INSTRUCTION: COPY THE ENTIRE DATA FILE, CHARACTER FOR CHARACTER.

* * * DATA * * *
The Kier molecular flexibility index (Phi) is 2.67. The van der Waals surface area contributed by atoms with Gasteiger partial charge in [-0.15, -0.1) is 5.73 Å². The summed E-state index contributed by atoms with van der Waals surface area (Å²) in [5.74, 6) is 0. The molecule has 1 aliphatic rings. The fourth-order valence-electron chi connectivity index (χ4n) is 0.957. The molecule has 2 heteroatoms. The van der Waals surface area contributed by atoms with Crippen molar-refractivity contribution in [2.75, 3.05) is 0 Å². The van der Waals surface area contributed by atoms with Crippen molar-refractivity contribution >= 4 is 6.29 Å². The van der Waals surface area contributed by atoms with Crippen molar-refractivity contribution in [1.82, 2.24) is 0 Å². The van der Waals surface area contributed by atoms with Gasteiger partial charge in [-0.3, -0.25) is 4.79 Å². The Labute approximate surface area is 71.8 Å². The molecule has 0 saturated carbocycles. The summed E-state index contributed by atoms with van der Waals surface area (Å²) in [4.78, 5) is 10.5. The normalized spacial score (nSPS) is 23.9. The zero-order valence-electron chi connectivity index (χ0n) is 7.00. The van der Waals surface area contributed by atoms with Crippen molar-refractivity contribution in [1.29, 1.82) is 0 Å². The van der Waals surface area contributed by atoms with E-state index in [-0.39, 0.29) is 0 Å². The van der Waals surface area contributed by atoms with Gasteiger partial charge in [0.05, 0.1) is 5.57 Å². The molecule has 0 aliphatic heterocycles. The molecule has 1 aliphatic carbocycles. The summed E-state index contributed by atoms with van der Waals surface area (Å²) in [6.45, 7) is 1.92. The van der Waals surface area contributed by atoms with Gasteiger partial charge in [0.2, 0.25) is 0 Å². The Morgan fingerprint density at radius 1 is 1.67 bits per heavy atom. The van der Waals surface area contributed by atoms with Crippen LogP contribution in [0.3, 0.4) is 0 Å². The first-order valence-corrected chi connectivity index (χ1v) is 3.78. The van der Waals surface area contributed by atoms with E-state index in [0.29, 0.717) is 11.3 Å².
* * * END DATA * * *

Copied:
The Kier molecular flexibility index (Phi) is 2.67. The van der Waals surface area contributed by atoms with Gasteiger partial charge in [-0.15, -0.1) is 5.73 Å². The summed E-state index contributed by atoms with van der Waals surface area (Å²) in [5.74, 6) is 0. The molecule has 1 aliphatic rings. The fourth-order valence-electron chi connectivity index (χ4n) is 0.957. The molecule has 2 heteroatoms. The van der Waals surface area contributed by atoms with Crippen molar-refractivity contribution in [2.75, 3.05) is 0 Å². The van der Waals surface area contributed by atoms with Crippen molar-refractivity contribution >= 4 is 6.29 Å². The van der Waals surface area contributed by atoms with Crippen molar-refractivity contribution in [1.82, 2.24) is 0 Å². The van der Waals surface area contributed by atoms with Gasteiger partial charge in [-0.3, -0.25) is 4.79 Å². The Labute approximate surface area is 71.8 Å². The molecule has 0 saturated carbocycles. The summed E-state index contributed by atoms with van der Waals surface area (Å²) in [4.78, 5) is 10.5. The normalized spacial score (nSPS) is 23.9. The zero-order valence-electron chi connectivity index (χ0n) is 7.00. The van der Waals surface area contributed by atoms with Crippen molar-refractivity contribution in [1.29, 1.82) is 0 Å². The van der Waals surface area contributed by atoms with E-state index in [-0.39, 0.29) is 0 Å². The van der Waals surface area contributed by atoms with Gasteiger partial charge in [0.05, 0.1) is 5.57 Å². The molecule has 0 aliphatic heterocycles. The molecule has 1 aliphatic carbocycles. The summed E-state index contributed by atoms with van der Waals surface area (Å²) in [6.45, 7) is 1.92. The van der Waals surface area contributed by atoms with Gasteiger partial charge in [0.2, 0.25) is 0 Å². The Morgan fingerprint density at radius 1 is 1.67 bits per heavy atom. The van der Waals surface area contributed by atoms with Crippen LogP contribution in [0.3, 0.4) is 0 Å². The first-order valence-corrected chi connectivity index (χ1v) is 3.78. The van der Waals surface area contributed by atoms with E-state index in [0.29, 0.717) is 11.3 Å².